Sunday, August 14, 2005

Resources on the history of psychiatry

Resources on the History of Psychiatry
History of Medicine Division of the National Library of Medicine
Emily Martin, Professor of Anthropology, New York University
Lorna A. Rhodes, Professor of Anthropology, University of Washington
August, 2004
Overview
This report introduces scholars interested in the history of psychiatry to the extraordinary collection in the HMD and NLM. This collection is unparalleled for its coverage of time and place in great depth and breadth, for its possession of immense numbers of unique audiovisual and print materials and for its invaluable holdings of manuscripts and oral histories. We have arranged our report in 10 major sections as listed below. Our time frame is primarily from the 19th century to the 1970s. For each major section we have organized items from the library in subsections by topic, date, location, or format. Within each subsection, we have listed only a small selection of materials available in the library, a selection we have chosen to illustrate the large range of sources the collection contains: scientific monographs, federal or state reports, personal accounts, conference proceedings, legal briefs, armed service publications, mass market publications, teaching materials, monographs on psychiatric ethics, treatment, or social effects, manuscripts, audiovisual materials, ephemera, and so on.
For a guide to the current scholarly literature on all these topics, the HMD web site contains an extremely useful set of syllabi used in teaching the history of psychiatry in the US and the UK. http://www.nlm.nih.gov/hmd/collections/digital/syllabi/index.html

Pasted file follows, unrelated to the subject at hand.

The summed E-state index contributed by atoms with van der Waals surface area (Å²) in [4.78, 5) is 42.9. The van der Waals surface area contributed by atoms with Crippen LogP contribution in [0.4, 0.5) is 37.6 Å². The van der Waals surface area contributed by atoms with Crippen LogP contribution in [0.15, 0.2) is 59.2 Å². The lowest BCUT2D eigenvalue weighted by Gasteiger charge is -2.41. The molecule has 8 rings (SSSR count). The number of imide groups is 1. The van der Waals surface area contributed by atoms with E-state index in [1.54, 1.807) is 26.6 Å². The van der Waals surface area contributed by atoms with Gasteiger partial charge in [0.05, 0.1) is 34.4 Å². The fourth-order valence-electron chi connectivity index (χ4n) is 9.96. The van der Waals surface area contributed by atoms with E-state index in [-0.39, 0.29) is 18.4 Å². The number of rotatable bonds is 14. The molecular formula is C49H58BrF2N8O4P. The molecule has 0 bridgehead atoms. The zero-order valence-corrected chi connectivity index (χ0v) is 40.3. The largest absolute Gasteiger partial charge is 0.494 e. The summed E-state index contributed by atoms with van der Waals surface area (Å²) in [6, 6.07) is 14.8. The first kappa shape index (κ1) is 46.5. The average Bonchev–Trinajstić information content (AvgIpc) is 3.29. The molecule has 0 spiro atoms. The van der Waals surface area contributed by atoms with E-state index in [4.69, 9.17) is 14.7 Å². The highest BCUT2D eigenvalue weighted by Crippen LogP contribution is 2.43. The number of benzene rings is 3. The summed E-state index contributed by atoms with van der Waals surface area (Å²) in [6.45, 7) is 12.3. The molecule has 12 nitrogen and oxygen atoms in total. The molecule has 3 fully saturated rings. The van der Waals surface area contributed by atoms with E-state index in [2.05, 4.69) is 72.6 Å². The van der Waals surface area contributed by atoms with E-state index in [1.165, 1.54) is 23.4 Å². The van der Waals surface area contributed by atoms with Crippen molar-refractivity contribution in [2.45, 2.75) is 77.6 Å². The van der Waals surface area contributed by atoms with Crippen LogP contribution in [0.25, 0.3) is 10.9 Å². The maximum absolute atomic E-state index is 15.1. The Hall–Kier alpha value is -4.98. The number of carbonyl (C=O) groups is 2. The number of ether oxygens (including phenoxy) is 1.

Since by our reckoning, virtually all the contemporary texts and edited collections cited in these syllabi are available in the general collection of the NLM or the HMD, we have not provided a separate listing of these major contemporary scholarly resources here.
1. Overview…………………………………………….2
2. Prehistory of psychiatry……………………………...3
3. History of asylums…………………………………...6
4. History of psychotropic drugs………………………20
5. Race in psychiatry…………………………………...33
6. Women, children and the history of psychiatry……..36
7. Psychiatry, war, and violence………………………..43
8. Forensic psychiatry…………………………………..46
9. Radical cures: Psychosurgery and ECT……………...54

Monday, August 01, 2005

Treating Lovesickness

In the footnotes of his chapter on the Passions, in his last book Elements of Physiology, Denis Diderot presents a number of cases that he had heard about or read about. For example;
A young man feeling hopeless over not being able to obtain the object of his passion shot himself in the head with a pistol. He did not kill himself, but he remained mad from his wound; during his illness his relatives were advised to have his mistress come to him and to present her to him. When they did this, he raised his eyes, he saw her and he cried: Ah! mademoiselle it is you...and he was immediately cured [Diderot, Oeuvres Compl├Ętes, v. XVII, p. 489; translated by EMB]

another case of Lovesickness